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School Troubles

school ibs-d homeschool homebound teen

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#1 dfslow13


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Posted 12 March 2013 - 10:41 PM


Hi everyone, 

I'm new to this whole forum thing and don't really know what I'm supposed to be doing but I am looking for some advice and I suppose a little empathy in regards to the situation I am currently dealing with. 


I was diagnosed with IBS - D sometime in 2012 from my GI. (I had suffering from these symptoms since my junior year in high school. I am now a senior and will be turning 18 in about a month)  After doing a bunch of tests including a barium swallow, an endoscopy, and a colonoscopy... basically the whole ruling everything out procedure... he gave me the diagnosis. I have been prescribed with some anti-anxiety medication and taken two round of antibiotics for intestinal bacterial overgrowth. I also have weekly therapy sessions with a doctor who specializes in patients with IBS in order to improve my anxiety and the way that I handle this disorder. In regards to medical things I feel that I have been doing everything right. 


When I am having symptoms and flare ups, which happens nearly every day, I am in a lot of pain and need to spend a lot of time in the bathroom, and then resting, to calm my stomach down. Because of this illness I miss a lot of school, and as you can probably imagine, it is making my life very difficult. 


At the beginning of the year I spoke with the school nurse to get a health plan outlined because I knew my absences would be an issue. She told me that as long as I had good grades in my classes I could appeal my absences at the end of the year and it wouldn't be an issue as long as I had a letter from a doctor legitimizing that I have this illness. I continued to miss a lot of school and although I kept my grades up, I felt the absences were becoming an issue as far as missing work and also a point of tension with my teachers who seemed confused as to why I was missing so much school. So I met with my counselor and school social worker to see what my options were and they basically wanted me to immediately drop all of my classes except the two that were required to graduate.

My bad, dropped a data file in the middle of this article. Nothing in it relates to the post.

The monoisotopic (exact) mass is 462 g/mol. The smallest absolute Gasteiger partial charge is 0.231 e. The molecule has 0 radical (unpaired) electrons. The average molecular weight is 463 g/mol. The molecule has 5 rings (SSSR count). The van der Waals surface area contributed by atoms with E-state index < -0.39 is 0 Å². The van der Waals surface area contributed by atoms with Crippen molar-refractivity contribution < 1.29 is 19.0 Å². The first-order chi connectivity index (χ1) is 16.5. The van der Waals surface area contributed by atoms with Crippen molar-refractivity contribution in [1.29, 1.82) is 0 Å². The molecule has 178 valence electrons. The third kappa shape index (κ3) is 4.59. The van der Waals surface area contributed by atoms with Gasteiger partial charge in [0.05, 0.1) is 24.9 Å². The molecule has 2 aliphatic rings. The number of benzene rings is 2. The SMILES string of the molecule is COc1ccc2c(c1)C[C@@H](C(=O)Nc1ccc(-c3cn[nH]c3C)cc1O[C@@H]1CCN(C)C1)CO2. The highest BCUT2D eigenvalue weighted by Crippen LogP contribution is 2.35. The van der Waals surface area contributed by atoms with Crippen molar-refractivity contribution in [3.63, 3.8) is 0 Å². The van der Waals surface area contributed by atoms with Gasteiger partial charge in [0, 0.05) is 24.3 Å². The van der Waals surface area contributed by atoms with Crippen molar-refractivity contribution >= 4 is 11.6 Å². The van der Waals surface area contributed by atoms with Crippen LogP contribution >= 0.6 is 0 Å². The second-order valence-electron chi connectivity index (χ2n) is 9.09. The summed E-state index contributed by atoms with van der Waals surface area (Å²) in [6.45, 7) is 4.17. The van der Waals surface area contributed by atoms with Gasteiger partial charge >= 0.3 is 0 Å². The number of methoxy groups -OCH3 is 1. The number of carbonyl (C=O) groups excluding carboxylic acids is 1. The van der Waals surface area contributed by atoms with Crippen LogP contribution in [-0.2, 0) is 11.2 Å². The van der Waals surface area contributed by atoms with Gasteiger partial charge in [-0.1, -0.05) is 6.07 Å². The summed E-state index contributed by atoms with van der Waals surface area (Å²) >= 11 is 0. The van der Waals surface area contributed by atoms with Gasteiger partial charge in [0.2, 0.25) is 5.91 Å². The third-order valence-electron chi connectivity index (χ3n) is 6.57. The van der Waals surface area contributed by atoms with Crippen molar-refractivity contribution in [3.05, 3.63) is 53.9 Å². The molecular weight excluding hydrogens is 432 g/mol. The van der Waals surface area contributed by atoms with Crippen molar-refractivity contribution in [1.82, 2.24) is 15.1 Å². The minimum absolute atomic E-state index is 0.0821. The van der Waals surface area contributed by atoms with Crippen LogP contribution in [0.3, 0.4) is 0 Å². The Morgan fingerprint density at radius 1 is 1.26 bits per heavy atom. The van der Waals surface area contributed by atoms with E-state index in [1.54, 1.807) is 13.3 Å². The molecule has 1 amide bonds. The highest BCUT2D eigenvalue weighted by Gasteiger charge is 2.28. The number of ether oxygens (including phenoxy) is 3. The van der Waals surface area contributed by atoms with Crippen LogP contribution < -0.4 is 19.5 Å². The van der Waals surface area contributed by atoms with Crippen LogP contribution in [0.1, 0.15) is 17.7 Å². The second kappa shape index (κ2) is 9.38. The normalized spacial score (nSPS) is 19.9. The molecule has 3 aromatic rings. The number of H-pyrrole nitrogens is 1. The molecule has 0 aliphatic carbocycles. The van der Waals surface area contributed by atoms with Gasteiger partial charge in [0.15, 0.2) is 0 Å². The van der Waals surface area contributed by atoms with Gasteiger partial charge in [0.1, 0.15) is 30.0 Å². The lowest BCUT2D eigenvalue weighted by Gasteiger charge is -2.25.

A little background on myself - I am a very hardworking student. I don't often receive less than a B in my classes, and usually I get an A. I am also senior class council President, and a school newspaper editor. Recently I heard back from the school of my dreams, UNC, that I was accepted early admission which was just the most incredible news. 


So - I was not ecstatic about dropping all of my classes and, rather than taking AP Lit, AP Stat, and APUSH, taking just English 4 and US history. I rejected this option thinking that I could handle it. We had another meeting later in which we rearranged my schedule so that I had classes in the afternoon and not in the morning because I am usually sicker in the morning and find it hard to get to school. After this change, I felt I was going to school a lot more but the administration at my school didn't agree. 


All of the sudden, after about 2 weeks of trying the new plan, they pulled me out of my AP Lit and APUSH classes (the two I need to graduate) and told me I would have to take them online on a credit recovery site called Apex as English 4 and US History. They have not mentioned what they are going to do about my AP Stat and journalism class, but they told me that if I remain in the classes the way things have been going with all of the absences that they will likely have to fail me at the end of the year even if I get A's in the classes because of the absences. This leads me to believe that with their plan for Apex I would graduate with a Pass (apex doesn't give letter grades) in both English 4 and US History, and F's in AP Stat and Journalism. 


I believe that this plan would jeopardize my acceptance at UNC because it is a really good school and I doubt very few people go there who get two F's. I have accepted their offer for admission already but that is subject to change if they are not happy with my grades at the end of the year.